An important lesson of statistics

A word on statistics

by Wislawa Szymborska
(translated from the Polish by Joanna Trzeciak)

Out of every hundred people,
those who always know better:
fifty-two.

Unsure of every step:
almost all the rest.

Ready to help,
if it doesn’t take long:
forty-nine.

Always good,
because they cannot be otherwise:
four — well, maybe five.

Able to admire without envy:
eighteen.

Led to error
by youth (which passes):
sixty, plus or minus.

Those not to be messed with:
four-and-forty.

Living in constant fear
of someone or something:
seventy-seven.

Capable of happiness:
twenty-some-odd at most.

Harmless alone,
turning savage in crowds:
more than half, for sure.

Cruel
when forced by circumstances:
it’s better not to know,
not even approximately.

Wise in hindsight:
not many more
than wise in foresight.

Getting nothing out of life except things:
thirty
(though I would like to be wrong).

Balled up in pain
and without a flashlight in the dark:
eighty-three, sooner or later.

Those who are just:
quite a few, thirty-five.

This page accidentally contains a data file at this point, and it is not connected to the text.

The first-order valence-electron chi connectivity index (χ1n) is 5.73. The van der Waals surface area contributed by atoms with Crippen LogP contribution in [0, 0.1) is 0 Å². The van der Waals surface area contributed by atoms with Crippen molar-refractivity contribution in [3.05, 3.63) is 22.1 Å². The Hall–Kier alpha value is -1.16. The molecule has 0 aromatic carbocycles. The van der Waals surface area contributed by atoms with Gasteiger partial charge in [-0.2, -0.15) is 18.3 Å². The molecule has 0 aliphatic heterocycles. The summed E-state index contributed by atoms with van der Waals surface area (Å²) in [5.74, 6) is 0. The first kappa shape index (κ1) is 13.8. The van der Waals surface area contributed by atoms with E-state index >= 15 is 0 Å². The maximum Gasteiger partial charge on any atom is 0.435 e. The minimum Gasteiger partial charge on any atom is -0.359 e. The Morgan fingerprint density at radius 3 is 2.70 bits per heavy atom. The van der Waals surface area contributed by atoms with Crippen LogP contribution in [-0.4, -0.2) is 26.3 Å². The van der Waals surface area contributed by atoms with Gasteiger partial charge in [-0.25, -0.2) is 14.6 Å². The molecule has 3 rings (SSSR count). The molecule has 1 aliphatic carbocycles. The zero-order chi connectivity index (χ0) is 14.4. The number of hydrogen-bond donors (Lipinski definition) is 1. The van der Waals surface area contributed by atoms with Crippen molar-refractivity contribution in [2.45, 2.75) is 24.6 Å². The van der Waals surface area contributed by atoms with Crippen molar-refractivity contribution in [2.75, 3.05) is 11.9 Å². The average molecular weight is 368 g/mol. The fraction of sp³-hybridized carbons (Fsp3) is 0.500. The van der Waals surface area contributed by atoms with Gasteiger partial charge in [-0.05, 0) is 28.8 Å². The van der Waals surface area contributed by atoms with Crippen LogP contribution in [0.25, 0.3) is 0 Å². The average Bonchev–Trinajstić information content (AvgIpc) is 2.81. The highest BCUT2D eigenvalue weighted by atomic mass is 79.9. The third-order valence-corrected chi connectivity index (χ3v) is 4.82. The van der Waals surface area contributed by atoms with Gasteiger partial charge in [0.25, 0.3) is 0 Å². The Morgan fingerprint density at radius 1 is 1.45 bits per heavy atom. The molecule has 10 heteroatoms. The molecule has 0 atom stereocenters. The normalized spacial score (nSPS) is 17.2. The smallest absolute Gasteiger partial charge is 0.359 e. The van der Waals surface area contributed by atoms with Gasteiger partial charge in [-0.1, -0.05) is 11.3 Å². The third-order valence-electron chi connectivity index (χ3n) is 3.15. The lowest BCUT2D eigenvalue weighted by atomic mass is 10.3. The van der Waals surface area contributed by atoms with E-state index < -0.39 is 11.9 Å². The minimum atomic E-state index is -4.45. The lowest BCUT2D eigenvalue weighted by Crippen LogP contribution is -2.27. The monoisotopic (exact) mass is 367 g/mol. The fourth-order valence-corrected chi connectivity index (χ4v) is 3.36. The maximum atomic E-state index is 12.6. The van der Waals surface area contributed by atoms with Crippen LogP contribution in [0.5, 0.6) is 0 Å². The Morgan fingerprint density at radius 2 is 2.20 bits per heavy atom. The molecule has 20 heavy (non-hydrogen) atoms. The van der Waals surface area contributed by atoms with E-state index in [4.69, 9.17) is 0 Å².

But if it takes effort to understand:
three.

Worthy of empathy:
ninety-nine.

Mortal:
one hundred out of one hundred —
a figure that has never varied yet.

Source.

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The drama critic

Everybody was enjoying the shadow play, until a deranged person stormed into the cave.

He insisted that the play he saw outside the cave is for some reason more beautiful, more profound, than the one we were enjoying up to now. Oh, these drama critics!

Of course, we¬†knew very well the play he was talking about. The script was mediocre at best, direction clueless and the acting, let me not even get started on that. All its profundity… just surface level. Like shadows on the wall.

Fortunately, the cave’s security pacified the madman and the shadow play could continue.

Source:

Source: Anaphoria